How Asia-Pacific must adapt its digital transformation (2024)

AnthologyHow Asia-Pacific must adapt its digital transformation

How Asia-Pacific must adapt its digital transformation (1)



The region has a unique offering, but scaling lifelong learning, microcredentials and access for international students are among the challenges that persist

The Covid-19 pandemic is nearly a year old and its impact on higher education can be observed in a number of key trends.

Chief among them is the mass roll-out of blended learning, which utilises digital services to deliver education. Blended learning had long been mooted as the next step in higher education’s evolution, yet, until it became a public health issue, face-to-face teaching remained the default.

Driven by student experience

Covid-19 changed this. But as Nicole Wall, Blackboard’s director of global client experience, Asia Pacific, notes, not all regions were affected equally. Speaking ahead of the Blackboard Asia Pacific Virtual Leadership Summit (Wednesday 3 March 2021, 12.00-13.30pm AEDT), Wall identified some of the differences between the pandemic’s impact on Asia-Pacific institutions and their counterparts in North America and Europe.

“North America’s initial instinct was around technology acquisition,” she says. “A lot of institutions didn’t have any kind of technology to be able to continue and have that education continuity. Asia-Pacific, however, is unique. Most of our institutions had the technology. Rather than being driven by technology acquisition, they were driven by the student experience, and how we were actually going to make sure that the students were going to have the same experience in the online modality.”

Supporting new strategies

The challenge lies not just in procuring technology, but in providing an educational experience that exhibits no reduction in the quality between in-person and online delivery. Wall describes the emerging “hyflex” model as an invaluable strategy for universities when teaching classes with a large degree of remote participation. Making this work in practice is the acid test for institutions.

“Do we have the technologies on campus to support this multimodal offering and do our teachers know how to use them effectively? There is a big gap right now,” she explains. “We don’t know how to get to that next level and make it sustainable and future-proof in case there is another wave [of Covid] coming through. I think this is the biggest piece of the puzzle that people are grappling with right now.”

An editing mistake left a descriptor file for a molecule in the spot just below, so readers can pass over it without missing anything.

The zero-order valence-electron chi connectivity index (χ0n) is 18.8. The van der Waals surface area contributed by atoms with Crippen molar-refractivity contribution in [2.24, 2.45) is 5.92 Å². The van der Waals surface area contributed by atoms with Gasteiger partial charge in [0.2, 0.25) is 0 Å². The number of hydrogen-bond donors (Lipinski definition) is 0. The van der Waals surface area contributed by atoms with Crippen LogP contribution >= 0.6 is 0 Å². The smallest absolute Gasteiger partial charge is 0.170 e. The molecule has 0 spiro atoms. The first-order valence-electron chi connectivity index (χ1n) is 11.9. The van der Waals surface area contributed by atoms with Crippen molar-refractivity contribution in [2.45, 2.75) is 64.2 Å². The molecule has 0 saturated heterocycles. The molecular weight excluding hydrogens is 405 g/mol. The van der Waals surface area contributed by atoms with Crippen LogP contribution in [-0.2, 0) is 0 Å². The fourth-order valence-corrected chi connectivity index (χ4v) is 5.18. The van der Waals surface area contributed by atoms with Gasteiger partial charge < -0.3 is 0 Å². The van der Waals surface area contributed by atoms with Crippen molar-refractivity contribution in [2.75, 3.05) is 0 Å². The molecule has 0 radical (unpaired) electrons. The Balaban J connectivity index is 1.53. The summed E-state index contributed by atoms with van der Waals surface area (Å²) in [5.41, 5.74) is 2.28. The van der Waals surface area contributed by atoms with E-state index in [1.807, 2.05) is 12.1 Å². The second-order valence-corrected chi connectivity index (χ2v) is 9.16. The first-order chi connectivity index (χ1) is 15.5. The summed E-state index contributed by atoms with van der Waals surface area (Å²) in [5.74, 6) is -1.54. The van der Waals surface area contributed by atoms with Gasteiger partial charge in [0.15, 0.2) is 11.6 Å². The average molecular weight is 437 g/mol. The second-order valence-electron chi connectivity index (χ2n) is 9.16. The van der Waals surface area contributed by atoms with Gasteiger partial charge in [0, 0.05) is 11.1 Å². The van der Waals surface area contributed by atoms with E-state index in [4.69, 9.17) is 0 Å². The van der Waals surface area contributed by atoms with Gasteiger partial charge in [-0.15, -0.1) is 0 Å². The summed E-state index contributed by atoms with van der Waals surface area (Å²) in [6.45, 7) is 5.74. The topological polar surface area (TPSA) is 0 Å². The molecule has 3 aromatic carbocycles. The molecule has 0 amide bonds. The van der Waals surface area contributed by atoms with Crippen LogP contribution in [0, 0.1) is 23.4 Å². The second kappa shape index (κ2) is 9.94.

Wall believes we will see a “bifurcation of institutions.” Those focused on teaching are most likely to pursue a high-flex strategy, offering a multimodal learning experience. Research-based institutions may well revert to a predominantly face-to-face teaching model as their own differentiator, particularly those rooted in sciences and other disciplines perceived as too hard to deliver online.

Embracing lifelong learning

Digital transformation creates other issues for universities, such as how they deliver lifelong learning and incorporate microcredentialling, as these new modes of delivery become embedded in policy in countries such as Australia and come to define a key function of higher education in a changing world. This requires a rethinking of the curriculum. Identifying learning outcomes that can be compartmentalised then offered to students to support lifelong learning through microcredentialling will be a necessary and worthy endeavour for universities’ forward planning.

Wall believes lifelong learning and microcredentialling should be the first step universities take towards adapting for the future. “Professional short courses are becoming more and more popular,” she says. “Everything is going to go back to the curriculum in the first instance, before they start tackling those bigger questions around technologies and delivery models.”

International expansion

Wall adds that this could be extended internationally, where universities could offer microcredentialling to students in other countries (especially important with limited travel conditions), but that there will be challenges related to how accreditation and how qualifications are recognised in different regions. Student fees are another sticking point. International students pay significantly more in fees, but they will not do this for an online remote course. “If an institution wants to capture more students internationally, in these packaged short courses, students are unlikely to accept it at a significantly higher rate.”

Ultimately, having the right systems in place will help facilitate higher education’s evolution, so long as universities do not regard the issue as one of technology alone. There is no digital solution to changing the culture of large organisations such as universities. Wall describes the work Blackboard does as creating “the spine” of an institution’s tech ecosystem, but change management support for university leadership is of equal importance.

“What does the future of education look like and, more importantly, how do you get from A to B?” she says. Institutions might be able to visualise their future but making it a reality is a little more difficult.

Jointhe Blackboard Asia Pacific Leadership Summit, featuringPhil Baty, chief knowledge officer at Times Higher Education, by registering here.

How Asia-Pacific must adapt its digital transformation (2024)
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